Building Black Manhattan: Architecture, Art, and the Politics of Respectability, 1857-1914


Luce/ACLS Dissertation Fellowships in American Art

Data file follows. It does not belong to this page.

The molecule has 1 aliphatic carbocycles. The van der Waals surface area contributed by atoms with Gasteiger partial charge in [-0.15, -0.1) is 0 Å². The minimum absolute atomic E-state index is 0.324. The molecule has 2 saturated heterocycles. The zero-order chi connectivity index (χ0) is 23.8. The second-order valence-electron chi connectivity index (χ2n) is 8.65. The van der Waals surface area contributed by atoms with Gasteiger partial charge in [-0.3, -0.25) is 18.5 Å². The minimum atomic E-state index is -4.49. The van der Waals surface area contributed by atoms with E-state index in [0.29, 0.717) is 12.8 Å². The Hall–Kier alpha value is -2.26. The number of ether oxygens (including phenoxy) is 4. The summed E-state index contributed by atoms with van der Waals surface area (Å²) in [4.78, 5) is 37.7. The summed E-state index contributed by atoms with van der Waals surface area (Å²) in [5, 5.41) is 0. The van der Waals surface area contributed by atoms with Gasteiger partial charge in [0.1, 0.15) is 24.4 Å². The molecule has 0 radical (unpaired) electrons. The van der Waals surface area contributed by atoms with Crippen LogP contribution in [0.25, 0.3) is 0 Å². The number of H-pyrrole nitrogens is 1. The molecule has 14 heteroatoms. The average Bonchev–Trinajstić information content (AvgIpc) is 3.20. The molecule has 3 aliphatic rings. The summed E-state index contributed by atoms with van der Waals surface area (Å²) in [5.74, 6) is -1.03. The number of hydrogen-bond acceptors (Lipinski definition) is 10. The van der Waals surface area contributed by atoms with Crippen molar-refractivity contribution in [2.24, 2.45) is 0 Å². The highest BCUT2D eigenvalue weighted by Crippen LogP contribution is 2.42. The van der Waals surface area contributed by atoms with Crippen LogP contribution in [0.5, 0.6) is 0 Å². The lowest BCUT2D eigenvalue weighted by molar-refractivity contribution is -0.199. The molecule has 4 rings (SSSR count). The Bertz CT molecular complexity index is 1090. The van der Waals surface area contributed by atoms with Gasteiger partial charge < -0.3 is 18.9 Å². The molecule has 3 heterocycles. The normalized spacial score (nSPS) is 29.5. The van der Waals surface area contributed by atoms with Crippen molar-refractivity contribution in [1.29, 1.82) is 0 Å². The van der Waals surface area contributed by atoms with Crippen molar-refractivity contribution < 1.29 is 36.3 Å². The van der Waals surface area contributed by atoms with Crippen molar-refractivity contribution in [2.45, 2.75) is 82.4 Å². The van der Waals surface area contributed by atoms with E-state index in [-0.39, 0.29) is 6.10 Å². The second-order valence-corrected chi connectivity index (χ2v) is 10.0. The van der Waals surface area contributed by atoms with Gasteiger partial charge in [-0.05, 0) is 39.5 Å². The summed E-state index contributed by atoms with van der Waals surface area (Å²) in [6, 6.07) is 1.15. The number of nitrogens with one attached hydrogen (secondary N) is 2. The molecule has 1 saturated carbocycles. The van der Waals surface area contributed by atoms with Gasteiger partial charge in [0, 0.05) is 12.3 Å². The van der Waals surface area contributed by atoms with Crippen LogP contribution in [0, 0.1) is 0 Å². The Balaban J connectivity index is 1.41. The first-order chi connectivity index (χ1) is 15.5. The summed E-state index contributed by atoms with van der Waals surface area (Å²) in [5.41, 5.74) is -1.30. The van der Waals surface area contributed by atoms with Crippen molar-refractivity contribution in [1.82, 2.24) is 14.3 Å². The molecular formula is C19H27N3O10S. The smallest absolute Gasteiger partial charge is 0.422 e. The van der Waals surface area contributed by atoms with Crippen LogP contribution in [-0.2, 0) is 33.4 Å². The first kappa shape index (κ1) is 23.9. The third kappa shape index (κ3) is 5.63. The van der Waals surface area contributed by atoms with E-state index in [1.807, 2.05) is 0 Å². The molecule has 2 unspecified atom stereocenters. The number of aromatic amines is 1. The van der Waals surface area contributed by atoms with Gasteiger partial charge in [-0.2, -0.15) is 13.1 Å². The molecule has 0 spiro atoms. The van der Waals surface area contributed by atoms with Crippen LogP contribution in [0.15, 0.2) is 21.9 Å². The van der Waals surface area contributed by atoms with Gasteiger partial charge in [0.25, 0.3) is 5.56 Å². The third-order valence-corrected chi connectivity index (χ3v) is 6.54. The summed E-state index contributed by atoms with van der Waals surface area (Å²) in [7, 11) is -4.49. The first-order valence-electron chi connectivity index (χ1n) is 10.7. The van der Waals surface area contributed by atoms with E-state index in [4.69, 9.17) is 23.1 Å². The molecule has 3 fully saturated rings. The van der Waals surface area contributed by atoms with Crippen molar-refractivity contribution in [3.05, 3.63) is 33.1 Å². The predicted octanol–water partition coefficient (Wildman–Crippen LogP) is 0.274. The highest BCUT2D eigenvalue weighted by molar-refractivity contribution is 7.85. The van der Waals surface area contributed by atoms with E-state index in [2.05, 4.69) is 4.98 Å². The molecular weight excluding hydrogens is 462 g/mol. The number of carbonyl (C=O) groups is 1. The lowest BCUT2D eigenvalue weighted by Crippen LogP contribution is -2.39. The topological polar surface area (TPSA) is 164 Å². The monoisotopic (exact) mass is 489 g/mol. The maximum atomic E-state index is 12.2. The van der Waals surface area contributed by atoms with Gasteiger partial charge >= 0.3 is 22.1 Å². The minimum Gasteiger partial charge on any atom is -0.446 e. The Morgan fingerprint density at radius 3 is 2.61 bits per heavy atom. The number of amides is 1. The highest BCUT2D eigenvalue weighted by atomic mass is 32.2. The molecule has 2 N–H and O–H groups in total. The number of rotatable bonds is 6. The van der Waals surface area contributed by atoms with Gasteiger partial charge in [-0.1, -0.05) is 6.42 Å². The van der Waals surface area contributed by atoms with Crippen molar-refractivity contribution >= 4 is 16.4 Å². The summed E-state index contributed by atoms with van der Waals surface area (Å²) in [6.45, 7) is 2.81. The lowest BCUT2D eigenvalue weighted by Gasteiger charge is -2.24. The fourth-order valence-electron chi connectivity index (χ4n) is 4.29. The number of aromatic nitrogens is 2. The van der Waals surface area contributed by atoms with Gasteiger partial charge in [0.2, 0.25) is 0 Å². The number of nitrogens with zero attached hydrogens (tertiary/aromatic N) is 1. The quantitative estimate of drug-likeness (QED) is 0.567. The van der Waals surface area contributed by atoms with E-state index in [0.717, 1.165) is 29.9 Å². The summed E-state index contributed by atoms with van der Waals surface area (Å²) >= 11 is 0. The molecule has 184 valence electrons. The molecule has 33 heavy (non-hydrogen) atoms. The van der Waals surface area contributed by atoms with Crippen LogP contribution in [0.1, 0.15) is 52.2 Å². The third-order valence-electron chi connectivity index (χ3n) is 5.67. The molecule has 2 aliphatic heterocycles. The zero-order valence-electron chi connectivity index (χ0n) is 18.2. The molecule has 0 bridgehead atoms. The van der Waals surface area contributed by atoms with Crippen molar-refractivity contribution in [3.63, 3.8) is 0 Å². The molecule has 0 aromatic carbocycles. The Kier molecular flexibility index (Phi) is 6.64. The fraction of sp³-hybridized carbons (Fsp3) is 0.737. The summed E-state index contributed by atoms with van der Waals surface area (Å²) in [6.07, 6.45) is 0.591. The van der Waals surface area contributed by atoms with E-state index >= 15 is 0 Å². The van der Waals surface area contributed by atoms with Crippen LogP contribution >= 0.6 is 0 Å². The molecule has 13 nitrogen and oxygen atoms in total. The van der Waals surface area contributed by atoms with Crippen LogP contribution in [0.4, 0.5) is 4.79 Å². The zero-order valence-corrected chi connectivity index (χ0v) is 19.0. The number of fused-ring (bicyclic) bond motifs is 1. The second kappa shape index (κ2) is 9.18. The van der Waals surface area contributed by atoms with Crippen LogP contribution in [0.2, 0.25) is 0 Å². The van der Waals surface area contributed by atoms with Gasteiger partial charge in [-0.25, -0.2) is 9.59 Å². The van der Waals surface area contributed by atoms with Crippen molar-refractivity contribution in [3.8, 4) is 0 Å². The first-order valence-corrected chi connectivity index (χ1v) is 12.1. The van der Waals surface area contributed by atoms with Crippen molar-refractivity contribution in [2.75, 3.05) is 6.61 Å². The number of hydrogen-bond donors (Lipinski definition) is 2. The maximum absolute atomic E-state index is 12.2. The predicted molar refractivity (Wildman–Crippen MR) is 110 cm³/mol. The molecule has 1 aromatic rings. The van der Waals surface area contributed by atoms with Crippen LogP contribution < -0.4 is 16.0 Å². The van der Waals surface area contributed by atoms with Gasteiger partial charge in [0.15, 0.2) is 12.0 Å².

This dissertation examines the architecture of charitable and reform institutions built for African Americans in late nineteenth-century Manhattan. Due to the gendered nature of reform work, it was Black women who were most central to the creation and administration of these building campaigns. Through the analysis of institutions built in the three neighborhoods with the highest Black populations following the Civil War, this project articulates the strategies used by Black women reformers to advance a progressive social agenda through their architectural and spatial choices. To contend with the absence of architectural evidence, this dissertation engages visual culture and the fine arts to reconstruct the physical and sensorial details of Manhattan’s built environment. By situating the placemaking efforts of Black reformers alongside the established history of Manhattan’s urban development, this dissertation demonstrates how Black women consciously worked to build a city that reflected their aspirations for the future of their race.